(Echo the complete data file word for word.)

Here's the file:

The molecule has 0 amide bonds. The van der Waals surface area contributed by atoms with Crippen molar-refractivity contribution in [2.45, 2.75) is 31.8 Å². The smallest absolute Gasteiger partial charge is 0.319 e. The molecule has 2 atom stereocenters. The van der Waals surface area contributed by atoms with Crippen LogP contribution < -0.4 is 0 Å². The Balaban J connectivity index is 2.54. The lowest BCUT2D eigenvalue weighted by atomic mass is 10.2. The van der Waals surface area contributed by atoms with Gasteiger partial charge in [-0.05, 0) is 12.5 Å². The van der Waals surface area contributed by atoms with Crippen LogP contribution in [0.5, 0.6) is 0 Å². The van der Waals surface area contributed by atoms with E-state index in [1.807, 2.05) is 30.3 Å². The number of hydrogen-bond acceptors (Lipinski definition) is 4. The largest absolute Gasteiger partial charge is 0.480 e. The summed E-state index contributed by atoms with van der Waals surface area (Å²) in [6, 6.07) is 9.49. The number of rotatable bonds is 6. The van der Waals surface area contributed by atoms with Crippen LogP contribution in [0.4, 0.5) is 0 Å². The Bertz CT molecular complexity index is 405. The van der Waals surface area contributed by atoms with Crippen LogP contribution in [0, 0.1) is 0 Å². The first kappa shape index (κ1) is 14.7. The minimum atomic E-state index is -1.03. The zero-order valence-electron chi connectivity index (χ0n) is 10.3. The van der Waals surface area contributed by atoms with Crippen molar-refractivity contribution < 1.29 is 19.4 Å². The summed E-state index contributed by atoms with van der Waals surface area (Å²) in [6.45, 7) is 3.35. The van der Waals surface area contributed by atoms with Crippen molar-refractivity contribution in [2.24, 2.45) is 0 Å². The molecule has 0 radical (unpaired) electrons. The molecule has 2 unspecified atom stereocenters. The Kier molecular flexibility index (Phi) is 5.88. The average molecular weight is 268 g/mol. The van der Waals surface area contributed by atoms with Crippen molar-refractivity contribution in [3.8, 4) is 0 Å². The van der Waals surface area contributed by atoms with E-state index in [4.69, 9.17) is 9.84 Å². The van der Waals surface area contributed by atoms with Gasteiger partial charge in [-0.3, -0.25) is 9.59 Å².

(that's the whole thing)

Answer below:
The molecule has 0 amide bonds. The van der Waals surface area contributed by atoms with Crippen molar-refractivity contribution in [2.45, 2.75) is 31.8 Å². The smallest absolute Gasteiger partial charge is 0.319 e. The molecule has 2 atom stereocenters. The van der Waals surface area contributed by atoms with Crippen LogP contribution < -0.4 is 0 Å². The Balaban J connectivity index is 2.54. The lowest BCUT2D eigenvalue weighted by atomic mass is 10.2. The van der Waals surface area contributed by atoms with Gasteiger partial charge in [-0.05, 0) is 12.5 Å². The van der Waals surface area contributed by atoms with Crippen LogP contribution in [0.5, 0.6) is 0 Å². The van der Waals surface area contributed by atoms with E-state index in [1.807, 2.05) is 30.3 Å². The number of hydrogen-bond acceptors (Lipinski definition) is 4. The largest absolute Gasteiger partial charge is 0.480 e. The summed E-state index contributed by atoms with van der Waals surface area (Å²) in [6, 6.07) is 9.49. The number of rotatable bonds is 6. The van der Waals surface area contributed by atoms with Crippen LogP contribution in [0.4, 0.5) is 0 Å². The Bertz CT molecular complexity index is 405. The van der Waals surface area contributed by atoms with Crippen LogP contribution in [0, 0.1) is 0 Å². The first kappa shape index (κ1) is 14.7. The minimum atomic E-state index is -1.03. The zero-order valence-electron chi connectivity index (χ0n) is 10.3. The van der Waals surface area contributed by atoms with Crippen molar-refractivity contribution < 1.29 is 19.4 Å². The summed E-state index contributed by atoms with van der Waals surface area (Å²) in [6.45, 7) is 3.35. The van der Waals surface area contributed by atoms with Crippen molar-refractivity contribution in [2.24, 2.45) is 0 Å². The molecule has 0 radical (unpaired) electrons. The molecule has 2 unspecified atom stereocenters. The Kier molecular flexibility index (Phi) is 5.88. The average molecular weight is 268 g/mol. The van der Waals surface area contributed by atoms with Crippen molar-refractivity contribution in [3.8, 4) is 0 Å². The van der Waals surface area contributed by atoms with E-state index in [4.69, 9.17) is 9.84 Å². The van der Waals surface area contributed by atoms with Gasteiger partial charge in [-0.3, -0.25) is 9.59 Å².